Mountain Recreation earns Organization of the Year award from Vail Valley Partnership
District has embraced its role in the valley's health system for fostering community connections
Mountain Recreation’s guiding tenet is simple and direct: “We believe everyone deserves to be healthy and happy.”
It has also been the cornerstone as the organization reimagined, redefined,
and re-energized itself. A new name, logo, programs and structure has resulted in a rebirth of sorts in Eagle County, and all that effort earned Mountain Recreation the Vail Valley Partnership’s Organization of the Year Award for 2020.
“We are all so incredibly humbled to receive this designation,” said Mountain Recreation Executive Director Janet Bartnik. “I am so impressed by the work the board members and staff have done as a team to change the way we do business in such a short period of time. To create consistency and cohesion across the district and at the same time to focus on equity, inclusion, health and community is something to be proud of.”
With studies showing that improvements in behavioral health are realized by deepening social connections between members of the community, Mountain Recreation has embraced its role in the health system.
“This is even more important as we help our community recover and heal from the COVID-19 pandemic,” said Scott Robinson, Mountain Recreation’s superintendent of business operations. “The program and facility social distancing protocols our staff has created are being utilized across the country to help other communities reopen.”
“We are setting the bar for how to reopen recreation nationally, and I’m proud of our staff and fellow recreation providers in Eagle County for taking on this challenge,” Bartnik said.
Robinson noted that Mountain Recreation programs and facilities provide opportunities to decrease social isolation, disconnect from technology and make new friends. Combined, all five of Mountain Recreation’s indoor and outdoor facilities see more than 250,000 visitors a year from Edwards to Gypsum, including both locals and visitors. He noted that beyond enriching the lives of residents and users, Mountain Recreation programs and facilities also enhance economic vitality in the Eagle Valley.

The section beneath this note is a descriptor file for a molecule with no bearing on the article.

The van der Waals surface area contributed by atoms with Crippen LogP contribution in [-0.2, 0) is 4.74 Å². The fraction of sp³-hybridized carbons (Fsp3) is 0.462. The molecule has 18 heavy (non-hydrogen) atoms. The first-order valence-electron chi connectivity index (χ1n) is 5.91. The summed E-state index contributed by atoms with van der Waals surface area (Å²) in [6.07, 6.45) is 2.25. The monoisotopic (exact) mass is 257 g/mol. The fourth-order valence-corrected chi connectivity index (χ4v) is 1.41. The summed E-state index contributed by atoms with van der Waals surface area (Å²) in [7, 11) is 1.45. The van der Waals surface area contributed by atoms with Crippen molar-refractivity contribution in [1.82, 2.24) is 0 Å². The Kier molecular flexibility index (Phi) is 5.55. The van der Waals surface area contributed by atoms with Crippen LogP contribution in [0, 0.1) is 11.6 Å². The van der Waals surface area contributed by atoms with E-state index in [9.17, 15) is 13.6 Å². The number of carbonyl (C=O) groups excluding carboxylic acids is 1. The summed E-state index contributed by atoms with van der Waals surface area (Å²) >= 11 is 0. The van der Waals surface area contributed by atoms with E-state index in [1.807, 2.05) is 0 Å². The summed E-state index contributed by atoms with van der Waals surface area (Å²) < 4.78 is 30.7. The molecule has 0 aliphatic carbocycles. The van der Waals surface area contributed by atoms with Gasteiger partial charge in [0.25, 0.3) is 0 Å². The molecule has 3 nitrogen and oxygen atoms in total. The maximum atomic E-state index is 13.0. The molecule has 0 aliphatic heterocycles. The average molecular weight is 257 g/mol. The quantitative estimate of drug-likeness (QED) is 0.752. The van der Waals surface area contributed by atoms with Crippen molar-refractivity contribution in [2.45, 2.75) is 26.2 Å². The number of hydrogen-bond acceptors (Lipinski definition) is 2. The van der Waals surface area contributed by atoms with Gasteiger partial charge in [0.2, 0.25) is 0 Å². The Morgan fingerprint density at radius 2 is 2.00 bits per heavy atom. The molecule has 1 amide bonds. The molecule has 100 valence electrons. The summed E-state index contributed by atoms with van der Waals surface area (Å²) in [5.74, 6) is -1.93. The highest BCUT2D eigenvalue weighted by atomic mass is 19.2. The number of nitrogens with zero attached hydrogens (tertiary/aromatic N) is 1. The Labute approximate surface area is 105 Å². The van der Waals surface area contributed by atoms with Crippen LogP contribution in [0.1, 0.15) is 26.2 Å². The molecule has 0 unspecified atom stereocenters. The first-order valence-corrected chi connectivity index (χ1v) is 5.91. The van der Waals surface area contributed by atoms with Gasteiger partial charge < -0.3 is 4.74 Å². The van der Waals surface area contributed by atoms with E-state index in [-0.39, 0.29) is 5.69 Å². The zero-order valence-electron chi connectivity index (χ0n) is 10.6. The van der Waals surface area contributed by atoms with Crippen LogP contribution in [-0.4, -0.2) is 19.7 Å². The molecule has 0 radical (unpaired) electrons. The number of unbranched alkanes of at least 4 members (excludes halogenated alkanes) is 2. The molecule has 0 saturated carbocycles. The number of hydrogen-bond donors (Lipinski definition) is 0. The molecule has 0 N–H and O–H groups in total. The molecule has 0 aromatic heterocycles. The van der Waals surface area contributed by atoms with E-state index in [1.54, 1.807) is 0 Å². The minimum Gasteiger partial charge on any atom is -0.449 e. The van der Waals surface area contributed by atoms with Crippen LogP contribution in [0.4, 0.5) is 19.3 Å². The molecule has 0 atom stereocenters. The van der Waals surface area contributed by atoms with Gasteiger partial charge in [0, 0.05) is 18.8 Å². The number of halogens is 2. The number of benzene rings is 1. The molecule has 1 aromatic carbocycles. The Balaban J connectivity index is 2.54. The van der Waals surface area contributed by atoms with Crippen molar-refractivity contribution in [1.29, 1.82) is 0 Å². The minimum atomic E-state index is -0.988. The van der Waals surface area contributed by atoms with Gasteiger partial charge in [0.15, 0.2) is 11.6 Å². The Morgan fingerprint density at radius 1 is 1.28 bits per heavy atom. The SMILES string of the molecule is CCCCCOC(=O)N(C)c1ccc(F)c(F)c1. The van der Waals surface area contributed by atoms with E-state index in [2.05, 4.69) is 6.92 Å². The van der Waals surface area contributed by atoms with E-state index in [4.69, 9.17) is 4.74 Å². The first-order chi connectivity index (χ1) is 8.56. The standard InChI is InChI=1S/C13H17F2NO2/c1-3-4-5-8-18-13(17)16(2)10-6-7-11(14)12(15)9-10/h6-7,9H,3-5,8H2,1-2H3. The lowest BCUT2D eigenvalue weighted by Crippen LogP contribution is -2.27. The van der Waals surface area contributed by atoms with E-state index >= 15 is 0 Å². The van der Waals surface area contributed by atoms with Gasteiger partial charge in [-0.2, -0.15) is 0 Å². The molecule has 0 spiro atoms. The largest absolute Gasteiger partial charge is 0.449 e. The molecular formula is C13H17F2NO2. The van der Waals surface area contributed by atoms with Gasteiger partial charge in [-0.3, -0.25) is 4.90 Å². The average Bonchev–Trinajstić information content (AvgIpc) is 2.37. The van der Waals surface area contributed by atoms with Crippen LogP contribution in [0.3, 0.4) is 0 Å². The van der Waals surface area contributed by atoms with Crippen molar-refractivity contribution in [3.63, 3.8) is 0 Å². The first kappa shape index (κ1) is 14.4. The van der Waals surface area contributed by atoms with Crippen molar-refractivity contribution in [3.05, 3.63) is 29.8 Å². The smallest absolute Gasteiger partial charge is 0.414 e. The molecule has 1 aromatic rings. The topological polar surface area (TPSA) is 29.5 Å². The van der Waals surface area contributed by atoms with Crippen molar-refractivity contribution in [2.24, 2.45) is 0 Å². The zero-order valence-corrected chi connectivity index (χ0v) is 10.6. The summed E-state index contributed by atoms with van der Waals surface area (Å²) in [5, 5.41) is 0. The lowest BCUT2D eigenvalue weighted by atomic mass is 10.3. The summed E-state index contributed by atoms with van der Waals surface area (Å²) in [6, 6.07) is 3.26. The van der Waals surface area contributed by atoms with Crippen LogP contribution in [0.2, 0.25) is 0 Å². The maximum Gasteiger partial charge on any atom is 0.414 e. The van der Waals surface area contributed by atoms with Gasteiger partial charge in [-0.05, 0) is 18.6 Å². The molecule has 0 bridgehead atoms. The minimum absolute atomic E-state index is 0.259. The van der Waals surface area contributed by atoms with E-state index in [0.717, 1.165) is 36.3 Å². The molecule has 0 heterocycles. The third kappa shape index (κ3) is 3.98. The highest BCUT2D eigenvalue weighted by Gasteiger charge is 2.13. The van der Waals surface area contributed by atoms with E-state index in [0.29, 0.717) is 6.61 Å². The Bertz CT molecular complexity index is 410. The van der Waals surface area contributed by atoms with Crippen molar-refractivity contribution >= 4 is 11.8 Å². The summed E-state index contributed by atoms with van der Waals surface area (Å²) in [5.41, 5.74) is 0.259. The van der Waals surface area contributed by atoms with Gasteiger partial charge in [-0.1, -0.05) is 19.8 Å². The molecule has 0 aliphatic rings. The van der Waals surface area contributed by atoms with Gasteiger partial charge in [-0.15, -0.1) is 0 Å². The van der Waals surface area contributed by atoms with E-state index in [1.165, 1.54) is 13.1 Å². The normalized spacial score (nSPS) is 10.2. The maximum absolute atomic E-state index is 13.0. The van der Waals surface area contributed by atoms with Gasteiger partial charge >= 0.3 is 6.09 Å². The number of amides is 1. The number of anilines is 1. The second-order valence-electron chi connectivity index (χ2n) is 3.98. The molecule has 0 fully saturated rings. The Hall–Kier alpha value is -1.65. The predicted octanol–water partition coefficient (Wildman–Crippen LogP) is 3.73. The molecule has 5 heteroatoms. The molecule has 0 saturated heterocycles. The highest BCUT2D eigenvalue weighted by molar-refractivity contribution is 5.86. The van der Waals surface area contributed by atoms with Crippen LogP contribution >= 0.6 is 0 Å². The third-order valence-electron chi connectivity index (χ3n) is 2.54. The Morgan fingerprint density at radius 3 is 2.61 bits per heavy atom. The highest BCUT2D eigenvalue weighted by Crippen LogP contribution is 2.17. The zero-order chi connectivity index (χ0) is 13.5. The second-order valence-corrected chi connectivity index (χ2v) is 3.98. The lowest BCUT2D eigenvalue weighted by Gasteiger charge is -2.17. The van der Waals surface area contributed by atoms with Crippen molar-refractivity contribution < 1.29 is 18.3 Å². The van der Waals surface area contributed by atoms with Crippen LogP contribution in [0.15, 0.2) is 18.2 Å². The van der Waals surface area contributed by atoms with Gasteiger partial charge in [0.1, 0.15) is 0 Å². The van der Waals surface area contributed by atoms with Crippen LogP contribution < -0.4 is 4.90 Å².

Reaching out, growing use
By reducing barriers that impact access to critical social and physical health centers, the Gypsum Recreation Center welcomed more than 123,000 visitors and saw a 100% increase in the number of fitness classes that were offered from 2018 to 2019. Recognizing the growing senior population in the community, Mountain Recreation added more classes during the day to meet their needs. In response, there was a 64% increase in senior visits over 2018.
Believing every child deserves the right to play alongside their peers, regardless of their parents’ ability to pay, Mountain Recreation expanded its scholarship program last year. The rec district reached out for partners and secured an additional $30,000 (a 150% increase) from Eagle Valley Behavioral Health to add to its initial $20,000 scholarship budget.
In 2019, Mountain Recreation had more than 2,700 participants in its youth sports leagues, camps and clinics, 11% higher than 2018 participation.
The RecRX program was launched and had its first participants in 2019. Participants obtain a doctor’s prescription recommending physical activity to improve individual health, and through the program both they and their family receive a free membership to the Edwards Field House and Gypsum Recreation Center for three months to build positive physical activity habits.
Through a partnership with Neighborhood Navigators and MIRA Bus, Mountain Recreation launched adult swimming and learn to ice skate lessons taught in Spanish. The district also launched Spanish language communications in 2019, including its bilingual social media posts, youth program brochure, summer camp printed materials and new facility signs. Fitness staff has partnered with Red Canyon High School to offer after-school weightlifting classes to better connect students to each other and the community. An entirely new program department was founded through a partnership with SOS Outreach aimed at introducing the community to the great outdoors.
Mountain Recreation has followed a systematic process of listening to the community, planning improvements, and delivering programs and services in response in its efforts to understand and meet community needs.
In response to community input, the Mountain Recreation board approved a strategic plan with seven priorities. One of those goals is to convert recreation centers into community centers and expand district facilities to meet the community’s needs. In 2019, Mountain Recreation staff and the board worked diligently with partners, planners, consultants and the community to create Master Plans for each of the district’s three service areas in Edwards, Eagle and Gypsum.
Proposed facility upgrades have been designed to help combat the community’s mental health concerns.
“Mountain Rec locations will evolve from rec centers to multi-cultural and multi-generational community centers, while also housing several prosocial, health-focused nonprofits,” said Robinson. “Stay tuned and hold on to your hats.”
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